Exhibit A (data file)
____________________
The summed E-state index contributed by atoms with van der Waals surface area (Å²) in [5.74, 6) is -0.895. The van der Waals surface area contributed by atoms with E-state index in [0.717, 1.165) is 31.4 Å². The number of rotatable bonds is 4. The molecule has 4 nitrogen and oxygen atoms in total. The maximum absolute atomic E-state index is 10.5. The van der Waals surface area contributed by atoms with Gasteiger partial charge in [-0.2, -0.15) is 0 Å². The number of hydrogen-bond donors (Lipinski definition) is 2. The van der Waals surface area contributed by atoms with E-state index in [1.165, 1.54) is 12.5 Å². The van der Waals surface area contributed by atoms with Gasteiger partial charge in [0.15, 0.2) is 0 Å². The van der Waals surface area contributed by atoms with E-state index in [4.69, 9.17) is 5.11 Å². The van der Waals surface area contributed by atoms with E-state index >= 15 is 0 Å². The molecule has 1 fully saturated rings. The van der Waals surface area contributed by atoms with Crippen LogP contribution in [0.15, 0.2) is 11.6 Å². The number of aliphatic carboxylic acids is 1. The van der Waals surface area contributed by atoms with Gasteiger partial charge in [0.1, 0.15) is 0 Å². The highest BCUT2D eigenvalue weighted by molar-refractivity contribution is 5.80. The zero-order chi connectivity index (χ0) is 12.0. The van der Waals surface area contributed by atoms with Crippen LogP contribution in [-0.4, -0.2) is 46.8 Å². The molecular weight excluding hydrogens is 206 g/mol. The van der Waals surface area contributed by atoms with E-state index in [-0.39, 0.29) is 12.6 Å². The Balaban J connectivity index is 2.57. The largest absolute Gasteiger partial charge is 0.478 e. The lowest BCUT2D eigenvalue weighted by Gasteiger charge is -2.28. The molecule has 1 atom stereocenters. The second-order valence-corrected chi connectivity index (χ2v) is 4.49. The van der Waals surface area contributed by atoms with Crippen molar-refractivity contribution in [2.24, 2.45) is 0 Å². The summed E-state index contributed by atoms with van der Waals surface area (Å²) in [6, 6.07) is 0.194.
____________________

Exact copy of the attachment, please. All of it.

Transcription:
The summed E-state index contributed by atoms with van der Waals surface area (Å²) in [5.74, 6) is -0.895. The van der Waals surface area contributed by atoms with E-state index in [0.717, 1.165) is 31.4 Å². The number of rotatable bonds is 4. The molecule has 4 nitrogen and oxygen atoms in total. The maximum absolute atomic E-state index is 10.5. The van der Waals surface area contributed by atoms with Gasteiger partial charge in [-0.2, -0.15) is 0 Å². The number of hydrogen-bond donors (Lipinski definition) is 2. The van der Waals surface area contributed by atoms with E-state index in [1.165, 1.54) is 12.5 Å². The van der Waals surface area contributed by atoms with Gasteiger partial charge in [0.15, 0.2) is 0 Å². The van der Waals surface area contributed by atoms with E-state index in [4.69, 9.17) is 5.11 Å². The van der Waals surface area contributed by atoms with E-state index >= 15 is 0 Å². The molecule has 1 fully saturated rings. The van der Waals surface area contributed by atoms with Crippen LogP contribution in [0.15, 0.2) is 11.6 Å². The number of aliphatic carboxylic acids is 1. The van der Waals surface area contributed by atoms with Gasteiger partial charge in [0.1, 0.15) is 0 Å². The highest BCUT2D eigenvalue weighted by molar-refractivity contribution is 5.80. The zero-order chi connectivity index (χ0) is 12.0. The van der Waals surface area contributed by atoms with Crippen LogP contribution in [-0.4, -0.2) is 46.8 Å². The molecular weight excluding hydrogens is 206 g/mol. The van der Waals surface area contributed by atoms with E-state index in [-0.39, 0.29) is 12.6 Å². The Balaban J connectivity index is 2.57. The largest absolute Gasteiger partial charge is 0.478 e. The lowest BCUT2D eigenvalue weighted by Gasteiger charge is -2.28. The molecule has 1 atom stereocenters. The second-order valence-corrected chi connectivity index (χ2v) is 4.49. The van der Waals surface area contributed by atoms with Crippen molar-refractivity contribution in [2.24, 2.45) is 0 Å². The summed E-state index contributed by atoms with van der Waals surface area (Å²) in [6, 6.07) is 0.194.